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Visitor guide to Coldstream in the Scottish Borders. Includes info on what to see and do, sleeping and eating and  self catering cottages.  The guide helps you get the right hotels and Accommodation in Coldstream.

Standing on the north bank of the River Tweed, which marks the border with England, is the little town of Coldstream. Located at the lowest point of the River Tweed, it  is known as the ‘gateway to England’ and was historically used  as a crossing point across the river by Scottish and English armies en-route to various battles; which saw frequent attacks and destruction of this city. The busy A697 linking Newcastle-upon-Tyne with Edinburgh runs through the centre of town, but Coldstream has little to offer visitors other than history.

Travel Directions to Coldstream

There are several buses daily (Mon-Sat) between Kelso and Berwick-upon-Tweed, Tel 0870-6082608.The well-stocked Tourist Information Centre is in the Town Hall on the High St, Tel 882607. Apr, May Jun Mon, Thu, Sat 1300-1700, Tue, Wed, Fri 1000-1400; Jul, Aug Mon-Sat 1000-1700, Sun 1100-1600, Sep Mon-Sat 1000-1700, Sun 1100-1600; Oct Mon 1030-1700, Tue, Wed, Fri 1030-1500, Thu 1200-1630, Sat 1100-1600; winter hours vary.

Local Sights & Activities for Coldstream

The town gave its name to the famous regiment of Coldstream Guards, formed by General Monck in 1659 before he marched south to support the restoration of the Stuart monarchy a year later. The regiment had originally been sent to Scotland as part of Cromwell's New Model Army, but Monck was persuaded to change allegiance. No doubt the offer of the title, first Duke of Albermarle, had something to do with his decision. The Guards remain the oldest regiment in continuous existence in the British army and you can find out all about their proud history in the Coldstream Museum, on Market Square, off the High Street. Info: Apr-Sep Mon-Sat 1000-1600, Sun 1400-1600; Oct Mon-Sat 1300-1600. Free. Tel 882630.

Near the handsome five-arched bridge which spans the river at the east end of town is the 18th-century Toll House, where eloping couples from England were once granted 'irregular marriages'. On the western edge of town is the 3,000-acre Hirsel Country Park, seat of the Earls of Home. Hirsel House isn't open to the hoi polloi, but you can wander around the grounds. Info: Open all year during daylight hours. Four miles southeast of Coldstream, across the border near the village of Branxton, is Flodden Field. In 1513 James IV crossed the Tweed at Coldstream to attack the English, while Henry VIII was busy fighting in France. The invasion was a diversion to assist the French, but Henry sent an army north to meet the threat and James IV's army was routed. The king, his son and some 9,000 men were slain in one of Scotland's greatest military disasters.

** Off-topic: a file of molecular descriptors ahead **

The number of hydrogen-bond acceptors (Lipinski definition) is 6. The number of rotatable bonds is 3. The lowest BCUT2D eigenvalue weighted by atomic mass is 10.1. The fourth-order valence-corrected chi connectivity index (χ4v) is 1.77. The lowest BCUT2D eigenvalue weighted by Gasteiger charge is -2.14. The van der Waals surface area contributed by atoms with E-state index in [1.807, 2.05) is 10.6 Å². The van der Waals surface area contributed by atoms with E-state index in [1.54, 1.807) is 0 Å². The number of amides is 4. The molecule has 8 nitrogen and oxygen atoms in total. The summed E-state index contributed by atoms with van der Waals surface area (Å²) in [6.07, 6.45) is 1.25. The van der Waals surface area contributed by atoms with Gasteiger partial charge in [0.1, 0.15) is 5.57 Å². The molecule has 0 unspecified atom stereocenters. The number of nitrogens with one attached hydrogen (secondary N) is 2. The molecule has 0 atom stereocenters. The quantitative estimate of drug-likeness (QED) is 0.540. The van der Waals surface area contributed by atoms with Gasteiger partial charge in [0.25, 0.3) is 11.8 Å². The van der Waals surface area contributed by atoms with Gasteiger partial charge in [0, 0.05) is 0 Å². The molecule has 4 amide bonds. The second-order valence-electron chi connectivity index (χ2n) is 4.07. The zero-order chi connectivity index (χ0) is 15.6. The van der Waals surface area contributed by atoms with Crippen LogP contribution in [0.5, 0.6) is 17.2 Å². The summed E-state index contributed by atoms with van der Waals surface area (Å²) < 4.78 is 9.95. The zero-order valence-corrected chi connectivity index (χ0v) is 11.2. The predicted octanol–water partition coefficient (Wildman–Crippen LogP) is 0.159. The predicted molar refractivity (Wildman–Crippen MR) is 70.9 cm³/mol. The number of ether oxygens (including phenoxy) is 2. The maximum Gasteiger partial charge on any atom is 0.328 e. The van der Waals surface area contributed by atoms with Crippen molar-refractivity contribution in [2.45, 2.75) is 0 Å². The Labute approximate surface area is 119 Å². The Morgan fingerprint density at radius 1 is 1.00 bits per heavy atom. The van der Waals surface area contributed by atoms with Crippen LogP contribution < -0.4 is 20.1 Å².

Henderson Gardens, at the centre of town is fanous for its monument of the Coldstream Guards and beautiful floral displays. It is a panoramic view-point over the River Tweed and the Cheviot hills.

The Hirsel Country Park :  A combination of woodlands and lakeside walks of this park makes it quite popular among the tourists. There is a museum , tea room  and  a gift shop apart from different  outdoor leisure activities including horse riding and  hot air balooning. You can also watch the craftsman at work, making glassware and the finest handwoven textiles, ceramics and pottery.

Nearby Ancient Monuments

Local Visitor Attractions

Coldstream Hotels & Accommodation

There are a few places outside town including Fernyrig Farm, Birgham, Tel 830251, and Old School House, Birgham, Tel 830612. In town is Garth House, 7 Market St, Tel 882477; and  Attadale, 1 Leet St, T883047. The Coldstream Caravan & Camping Park is at the southern edge of town, Tel 882333. Just over the border in England is The Old Mill, Wark Rd, Cornhill on Tweed, Tel 883524.

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